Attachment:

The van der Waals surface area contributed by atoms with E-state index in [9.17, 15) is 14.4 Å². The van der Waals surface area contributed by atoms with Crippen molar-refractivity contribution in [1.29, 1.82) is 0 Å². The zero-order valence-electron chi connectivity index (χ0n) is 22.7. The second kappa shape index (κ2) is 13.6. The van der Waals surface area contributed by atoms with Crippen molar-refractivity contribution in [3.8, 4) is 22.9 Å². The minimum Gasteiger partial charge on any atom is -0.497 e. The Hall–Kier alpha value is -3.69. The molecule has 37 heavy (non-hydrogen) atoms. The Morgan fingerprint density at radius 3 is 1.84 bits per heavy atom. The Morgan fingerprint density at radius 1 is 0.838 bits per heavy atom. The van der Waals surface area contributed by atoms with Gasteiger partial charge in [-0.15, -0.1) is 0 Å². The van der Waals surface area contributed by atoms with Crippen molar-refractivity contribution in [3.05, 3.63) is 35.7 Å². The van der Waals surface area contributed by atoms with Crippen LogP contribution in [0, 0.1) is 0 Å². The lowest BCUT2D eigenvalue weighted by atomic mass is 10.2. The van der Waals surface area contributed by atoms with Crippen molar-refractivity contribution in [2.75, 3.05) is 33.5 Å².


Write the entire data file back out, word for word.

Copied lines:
The van der Waals surface area contributed by atoms with E-state index in [9.17, 15) is 14.4 Å². The van der Waals surface area contributed by atoms with Crippen molar-refractivity contribution in [1.29, 1.82) is 0 Å². The zero-order valence-electron chi connectivity index (χ0n) is 22.7. The second kappa shape index (κ2) is 13.6. The van der Waals surface area contributed by atoms with Crippen molar-refractivity contribution in [3.8, 4) is 22.9 Å². The minimum Gasteiger partial charge on any atom is -0.497 e. The Hall–Kier alpha value is -3.69. The molecule has 37 heavy (non-hydrogen) atoms. The Morgan fingerprint density at radius 3 is 1.84 bits per heavy atom. The Morgan fingerprint density at radius 1 is 0.838 bits per heavy atom. The van der Waals surface area contributed by atoms with Gasteiger partial charge in [-0.15, -0.1) is 0 Å². The van der Waals surface area contributed by atoms with Crippen molar-refractivity contribution in [3.05, 3.63) is 35.7 Å². The van der Waals surface area contributed by atoms with Crippen LogP contribution in [0, 0.1) is 0 Å². The lowest BCUT2D eigenvalue weighted by atomic mass is 10.2. The van der Waals surface area contributed by atoms with Crippen molar-refractivity contribution in [2.75, 3.05) is 33.5 Å².